How On the Road Went On the Road Itself

Back in late May, Sheri Sorvillo—a great friend of mine and Tara’s—asked if we would send her signed copies of her books, a request we were happy to oblige! I autographed a copy of On the Road with Del & Louise, my wife signed her new book Bystanders, and then Tara packaged them up, bubble wrap and everything, and sent them on their way to Florida, where Sheri now lives.

Here’s what Sheri received.


At first, despite the letter and the packaging, Sheri was relieved. “It’s OK,” she texted us. “It just looks like someone read Tara’s book!”

When Tara texted, “Did a bear get it? It was wrapped in bubble wrap,” Sheri replied with photos showing just the slightest fraying at one corner of the cover.

But when I texted, “How’d mine pull through? Did no one at the post office want to read it? ;-)” Sheri’s good mood turned troubled.

“Please please don’t tell me yours wasn’t in the same package.”

As I said, it had been—of course.

Because we hadn’t bought insurance, the lost copy wouldn’t be covered by the postal service (more on that in a second), so I simply promised to send Sheri a replacement copy. Sheri, in turn, insisted on paying for both copies (the lost one and the replacement one). I insisted that the loss wasn’t her responsibility; she insisted it wasn’t mine either. And somewhere in between texts and checks, I ended up sending her not only another copy of Del & Louise but also a copy of the new Chesapeake Crimes anthology too.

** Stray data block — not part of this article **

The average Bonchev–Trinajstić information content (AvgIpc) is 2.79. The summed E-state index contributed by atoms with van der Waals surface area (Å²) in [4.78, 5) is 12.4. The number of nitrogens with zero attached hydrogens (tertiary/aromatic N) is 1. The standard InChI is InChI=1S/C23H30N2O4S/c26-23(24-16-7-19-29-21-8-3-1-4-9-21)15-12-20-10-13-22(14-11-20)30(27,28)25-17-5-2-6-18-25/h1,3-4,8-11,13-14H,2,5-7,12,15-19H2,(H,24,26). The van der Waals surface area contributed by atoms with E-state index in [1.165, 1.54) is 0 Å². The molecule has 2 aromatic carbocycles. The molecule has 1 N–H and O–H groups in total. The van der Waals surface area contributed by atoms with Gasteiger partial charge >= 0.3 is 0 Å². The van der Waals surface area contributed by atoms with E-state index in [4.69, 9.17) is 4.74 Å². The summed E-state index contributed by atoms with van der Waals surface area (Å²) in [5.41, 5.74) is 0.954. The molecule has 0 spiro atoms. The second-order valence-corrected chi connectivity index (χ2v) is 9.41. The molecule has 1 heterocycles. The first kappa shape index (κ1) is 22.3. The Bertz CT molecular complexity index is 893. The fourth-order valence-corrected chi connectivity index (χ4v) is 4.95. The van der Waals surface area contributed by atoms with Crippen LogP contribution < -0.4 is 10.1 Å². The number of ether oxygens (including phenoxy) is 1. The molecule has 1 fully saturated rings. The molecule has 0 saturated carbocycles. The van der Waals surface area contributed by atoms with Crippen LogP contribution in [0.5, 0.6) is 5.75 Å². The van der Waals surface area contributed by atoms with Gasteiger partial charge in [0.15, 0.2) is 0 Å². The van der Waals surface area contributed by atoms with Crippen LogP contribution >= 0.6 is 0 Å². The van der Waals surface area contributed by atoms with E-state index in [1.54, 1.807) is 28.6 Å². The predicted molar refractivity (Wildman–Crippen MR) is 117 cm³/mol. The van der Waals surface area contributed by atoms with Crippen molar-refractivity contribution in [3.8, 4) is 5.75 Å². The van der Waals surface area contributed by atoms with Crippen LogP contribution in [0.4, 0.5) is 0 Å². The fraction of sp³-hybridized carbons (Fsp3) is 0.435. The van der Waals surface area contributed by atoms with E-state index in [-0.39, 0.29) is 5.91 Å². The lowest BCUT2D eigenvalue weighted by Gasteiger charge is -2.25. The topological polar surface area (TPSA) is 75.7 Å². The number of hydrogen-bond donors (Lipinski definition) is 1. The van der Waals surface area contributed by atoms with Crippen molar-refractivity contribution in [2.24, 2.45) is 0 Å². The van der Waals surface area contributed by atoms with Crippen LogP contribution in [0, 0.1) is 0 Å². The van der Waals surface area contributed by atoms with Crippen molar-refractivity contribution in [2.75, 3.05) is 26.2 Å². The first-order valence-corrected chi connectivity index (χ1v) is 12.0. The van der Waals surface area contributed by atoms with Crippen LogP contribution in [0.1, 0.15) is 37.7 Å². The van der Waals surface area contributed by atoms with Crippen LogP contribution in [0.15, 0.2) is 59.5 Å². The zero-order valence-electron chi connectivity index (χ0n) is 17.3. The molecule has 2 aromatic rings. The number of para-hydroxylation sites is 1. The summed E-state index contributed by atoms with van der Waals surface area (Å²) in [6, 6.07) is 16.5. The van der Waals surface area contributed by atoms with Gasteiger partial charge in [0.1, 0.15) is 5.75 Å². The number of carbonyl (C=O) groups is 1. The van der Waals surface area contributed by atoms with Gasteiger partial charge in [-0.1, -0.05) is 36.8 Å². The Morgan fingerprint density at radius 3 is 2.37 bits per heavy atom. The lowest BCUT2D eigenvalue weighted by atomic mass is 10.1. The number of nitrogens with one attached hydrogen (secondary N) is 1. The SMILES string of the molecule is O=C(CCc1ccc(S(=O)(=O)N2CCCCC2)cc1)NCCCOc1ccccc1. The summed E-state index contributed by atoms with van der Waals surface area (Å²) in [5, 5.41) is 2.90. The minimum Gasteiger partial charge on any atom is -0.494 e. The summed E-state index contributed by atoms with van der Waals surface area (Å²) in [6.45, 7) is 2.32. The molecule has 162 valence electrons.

As before, I signed, packaged (in a padded envelope), and mailed. At the counter, I thought about adding insurance to the package, but then told myself Nah, what are the chances of lightning striking twice in the same place?

And then I started watching the tracking page (see the image above) as the package headed down to Florida—and then took an abrupt turn to the Midwest, to Hazelton, Missouri, a sort facility which had been called “the Black Hole” of the postal system in one online conversation I discovered.

I could go through the many thoughts that careened through my mind: frustration at the postal service, frustration with myself for not buying insurance, concern about how much all this was costing all of us, anxiety about each new update on the tracking page, anticipation of the customer service I’d receive when I called to complain… right on down the line, even when the tracking page said the package had returned to Florida and then departed again soon after—for destinations unknown. Back to Hazelton again?

Fortunately, the package finally arrived safely—and Sheri’s photos of the books on her end were a big relief on this one.


Here’s hoping that next mailings don’t decide to take any similar detours as well!